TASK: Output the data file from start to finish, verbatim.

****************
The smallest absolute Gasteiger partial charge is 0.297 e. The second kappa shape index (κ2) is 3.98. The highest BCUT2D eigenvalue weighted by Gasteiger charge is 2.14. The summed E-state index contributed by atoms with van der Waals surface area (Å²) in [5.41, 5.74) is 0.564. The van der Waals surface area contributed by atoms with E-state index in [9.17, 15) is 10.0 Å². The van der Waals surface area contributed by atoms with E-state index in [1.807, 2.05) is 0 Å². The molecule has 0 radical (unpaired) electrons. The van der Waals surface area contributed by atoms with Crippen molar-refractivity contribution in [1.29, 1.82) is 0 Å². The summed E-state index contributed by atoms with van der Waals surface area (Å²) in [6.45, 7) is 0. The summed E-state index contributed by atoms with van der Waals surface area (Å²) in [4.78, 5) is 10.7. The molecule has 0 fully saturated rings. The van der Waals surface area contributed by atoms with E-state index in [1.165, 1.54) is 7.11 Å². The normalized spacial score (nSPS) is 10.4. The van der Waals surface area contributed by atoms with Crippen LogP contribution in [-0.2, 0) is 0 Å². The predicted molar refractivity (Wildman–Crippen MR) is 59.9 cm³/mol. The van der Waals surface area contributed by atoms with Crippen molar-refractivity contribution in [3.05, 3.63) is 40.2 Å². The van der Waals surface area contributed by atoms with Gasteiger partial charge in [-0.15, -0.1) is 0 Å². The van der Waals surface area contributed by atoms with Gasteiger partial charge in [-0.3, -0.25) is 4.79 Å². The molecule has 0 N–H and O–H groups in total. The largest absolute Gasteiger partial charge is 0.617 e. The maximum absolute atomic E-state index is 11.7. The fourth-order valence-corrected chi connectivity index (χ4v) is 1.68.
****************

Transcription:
The smallest absolute Gasteiger partial charge is 0.297 e. The second kappa shape index (κ2) is 3.98. The highest BCUT2D eigenvalue weighted by Gasteiger charge is 2.14. The summed E-state index contributed by atoms with van der Waals surface area (Å²) in [5.41, 5.74) is 0.564. The van der Waals surface area contributed by atoms with E-state index in [9.17, 15) is 10.0 Å². The van der Waals surface area contributed by atoms with E-state index in [1.807, 2.05) is 0 Å². The molecule has 0 radical (unpaired) electrons. The van der Waals surface area contributed by atoms with Crippen molar-refractivity contribution in [1.29, 1.82) is 0 Å². The summed E-state index contributed by atoms with van der Waals surface area (Å²) in [6.45, 7) is 0. The summed E-state index contributed by atoms with van der Waals surface area (Å²) in [4.78, 5) is 10.7. The molecule has 0 fully saturated rings. The van der Waals surface area contributed by atoms with E-state index in [1.165, 1.54) is 7.11 Å². The normalized spacial score (nSPS) is 10.4. The van der Waals surface area contributed by atoms with Crippen LogP contribution in [-0.2, 0) is 0 Å². The predicted molar refractivity (Wildman–Crippen MR) is 59.9 cm³/mol. The van der Waals surface area contributed by atoms with Crippen molar-refractivity contribution in [3.05, 3.63) is 40.2 Å². The van der Waals surface area contributed by atoms with Gasteiger partial charge in [-0.15, -0.1) is 0 Å². The van der Waals surface area contributed by atoms with Gasteiger partial charge in [-0.3, -0.25) is 4.79 Å². The molecule has 0 N–H and O–H groups in total. The largest absolute Gasteiger partial charge is 0.617 e. The maximum absolute atomic E-state index is 11.7. The fourth-order valence-corrected chi connectivity index (χ4v) is 1.68.